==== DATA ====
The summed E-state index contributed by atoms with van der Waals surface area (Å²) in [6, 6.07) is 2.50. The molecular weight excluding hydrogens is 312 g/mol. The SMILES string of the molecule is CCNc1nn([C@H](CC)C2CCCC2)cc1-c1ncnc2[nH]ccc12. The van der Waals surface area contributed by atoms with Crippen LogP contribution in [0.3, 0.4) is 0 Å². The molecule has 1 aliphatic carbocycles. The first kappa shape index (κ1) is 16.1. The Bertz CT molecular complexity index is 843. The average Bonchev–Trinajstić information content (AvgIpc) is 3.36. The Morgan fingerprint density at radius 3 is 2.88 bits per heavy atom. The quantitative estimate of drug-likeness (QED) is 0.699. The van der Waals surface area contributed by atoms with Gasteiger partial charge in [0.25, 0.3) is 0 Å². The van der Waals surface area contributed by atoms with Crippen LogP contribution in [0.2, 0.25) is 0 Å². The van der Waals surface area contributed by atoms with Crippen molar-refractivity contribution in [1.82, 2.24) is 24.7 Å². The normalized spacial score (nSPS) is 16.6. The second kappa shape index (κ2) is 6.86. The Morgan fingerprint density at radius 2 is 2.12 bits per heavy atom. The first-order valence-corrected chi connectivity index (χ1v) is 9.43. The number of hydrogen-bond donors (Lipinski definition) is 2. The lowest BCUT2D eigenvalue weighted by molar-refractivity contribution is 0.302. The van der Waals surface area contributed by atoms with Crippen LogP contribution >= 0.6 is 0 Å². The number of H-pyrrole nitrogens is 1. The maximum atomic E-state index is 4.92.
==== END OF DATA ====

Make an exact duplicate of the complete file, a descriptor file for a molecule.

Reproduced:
The summed E-state index contributed by atoms with van der Waals surface area (Å²) in [6, 6.07) is 2.50. The molecular weight excluding hydrogens is 312 g/mol. The SMILES string of the molecule is CCNc1nn([C@H](CC)C2CCCC2)cc1-c1ncnc2[nH]ccc12. The van der Waals surface area contributed by atoms with Crippen LogP contribution in [0.3, 0.4) is 0 Å². The molecule has 1 aliphatic carbocycles. The first kappa shape index (κ1) is 16.1. The Bertz CT molecular complexity index is 843. The average Bonchev–Trinajstić information content (AvgIpc) is 3.36. The Morgan fingerprint density at radius 3 is 2.88 bits per heavy atom. The quantitative estimate of drug-likeness (QED) is 0.699. The van der Waals surface area contributed by atoms with Gasteiger partial charge in [0.25, 0.3) is 0 Å². The van der Waals surface area contributed by atoms with Crippen LogP contribution in [0.2, 0.25) is 0 Å². The van der Waals surface area contributed by atoms with Crippen molar-refractivity contribution in [1.82, 2.24) is 24.7 Å². The normalized spacial score (nSPS) is 16.6. The second kappa shape index (κ2) is 6.86. The Morgan fingerprint density at radius 2 is 2.12 bits per heavy atom. The first-order valence-corrected chi connectivity index (χ1v) is 9.43. The number of hydrogen-bond donors (Lipinski definition) is 2. The lowest BCUT2D eigenvalue weighted by molar-refractivity contribution is 0.302. The van der Waals surface area contributed by atoms with Crippen LogP contribution >= 0.6 is 0 Å². The number of H-pyrrole nitrogens is 1. The maximum atomic E-state index is 4.92.